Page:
In the centre, a stele set on two steps and surmounted by a simple, flat crowning member. Two fillets, rendered in dull black paint, are tied about its shaft. A third fillet, drawn in outline, is placed on the lower step, its ends tied together so that it has the form of a wreath. Another, of similar design, is draped round the stele, with its ends hanging over the top step. At the left of the stele a woman stands in profile, holding a perfume vase, smegmatotheke, in her right hand. She is clothed in a sleeved chiton drawn in outline, and a red mantle. At the right, a woman in a diaphanous Doric peplos, with long overfold, holding out her hands. According to Robinson, the object in her hands is 'a red fillet almost effaced'; but no trace of this now remains. About 440 B.C. By the Achilles painter, like the preceding three lekythoi. The two fillets at the base of the stele1 are like three of those hanging from the basket on no. 54 (Boston 08.368). They resemble also the chaplets worn by several figures on the stamnoi, no. 38, no. 39 (Boston 01.8083, Boston 01.8082), and on the cup, no. 45 (Boston 01.8078). Evidently they were light in colour and of some fairly stiff material, since they keep a circular form when their ends are tied together. Beazley suggests that they may have been made of straw,2 a theory which is supported by the fact that bands are tied about them at intervals. A perfume vase like that held by the woman at the left of the stele recurs on the lekythoi, no. 56, Plate XXVI (Boston 93.104), and no. 60, Plate XXVIII (Boston 00.359), as well as on many other funerary lekythoi and on some red-figured vases with toilet and marriage scenes. The theory that these objects served as containers for perfume in liquid or semi-liquid form is probably correct.3 It has been disputed by Pernice, who connects them with vases of various other shapes, but all provided with incurved rims, and explains the whole series as censers.4 Burrows and Ure, who have examined the problem afresh, divide the extant examples into seven classes, but are unable to reach positive conclusions as to the use of any one of them.5 It seems certain that vessels with incurved rims were made for different uses: they may have been lamps, censers, holders of perfume, or of soap, or of paint;6 and, in spite of the objections raised by Pernice, those of class A may be identical with the kothons known from literary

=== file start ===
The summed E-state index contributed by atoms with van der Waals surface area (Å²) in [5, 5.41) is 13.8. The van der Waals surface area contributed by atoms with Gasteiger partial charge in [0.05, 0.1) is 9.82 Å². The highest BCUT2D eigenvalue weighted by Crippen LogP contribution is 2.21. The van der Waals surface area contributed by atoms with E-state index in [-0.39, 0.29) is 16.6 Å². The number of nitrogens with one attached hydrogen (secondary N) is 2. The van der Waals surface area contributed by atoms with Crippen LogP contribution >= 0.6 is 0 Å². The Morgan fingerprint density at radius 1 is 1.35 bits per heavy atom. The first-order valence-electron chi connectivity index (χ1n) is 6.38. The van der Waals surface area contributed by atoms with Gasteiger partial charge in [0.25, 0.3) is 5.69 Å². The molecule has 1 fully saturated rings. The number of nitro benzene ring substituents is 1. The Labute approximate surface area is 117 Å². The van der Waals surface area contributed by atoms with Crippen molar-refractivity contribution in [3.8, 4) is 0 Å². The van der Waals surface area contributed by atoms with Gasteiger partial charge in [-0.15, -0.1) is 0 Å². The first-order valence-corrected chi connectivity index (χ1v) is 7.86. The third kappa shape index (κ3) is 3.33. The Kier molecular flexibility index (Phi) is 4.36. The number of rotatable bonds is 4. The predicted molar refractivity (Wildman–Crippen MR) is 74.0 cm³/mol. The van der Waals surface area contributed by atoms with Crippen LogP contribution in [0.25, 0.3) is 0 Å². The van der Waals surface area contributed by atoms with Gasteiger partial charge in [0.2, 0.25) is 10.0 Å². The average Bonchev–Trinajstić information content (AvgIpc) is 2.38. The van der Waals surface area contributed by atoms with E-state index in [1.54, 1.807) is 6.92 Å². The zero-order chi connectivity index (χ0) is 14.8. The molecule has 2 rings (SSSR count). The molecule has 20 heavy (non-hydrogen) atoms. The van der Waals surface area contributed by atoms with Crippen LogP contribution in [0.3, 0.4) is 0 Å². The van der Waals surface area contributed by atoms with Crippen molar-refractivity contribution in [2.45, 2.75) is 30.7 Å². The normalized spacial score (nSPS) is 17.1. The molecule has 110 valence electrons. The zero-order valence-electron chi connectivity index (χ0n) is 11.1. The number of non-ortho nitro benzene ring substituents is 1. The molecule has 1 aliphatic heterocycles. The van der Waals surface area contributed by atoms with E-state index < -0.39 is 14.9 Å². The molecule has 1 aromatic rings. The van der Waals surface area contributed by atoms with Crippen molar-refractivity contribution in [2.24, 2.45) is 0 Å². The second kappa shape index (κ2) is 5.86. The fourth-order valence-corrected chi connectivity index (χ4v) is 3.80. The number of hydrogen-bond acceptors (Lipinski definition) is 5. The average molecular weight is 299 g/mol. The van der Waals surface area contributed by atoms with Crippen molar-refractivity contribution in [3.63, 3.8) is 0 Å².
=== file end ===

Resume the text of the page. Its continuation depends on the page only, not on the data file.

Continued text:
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1 Similar fillets in the same position on the white lekythos by the Achilles painter, Athens, Athens 1821; Riezler, Pl. 37; Beazley, Att. V., p. 378, no. 26.
2 Corpus, Oxford, i, p. 23, Pl. 28.
3 See Robinson in M.F.A. Ann. Rep. 1899, pp. 73-6.
4 'Kothon und Räuchergerät,' Jahrbuch, xiv, 1899, pp. 60-72.
5 'Kothons and Vases of Allied Types,' J.H.S. xxxi, 1911, pp. 72-99.
6 Pfuhl, Jahrbuch, xxvii, 1912, p. 52, refers to evidence from Aegina that 'kothons' were used as containers of pigments.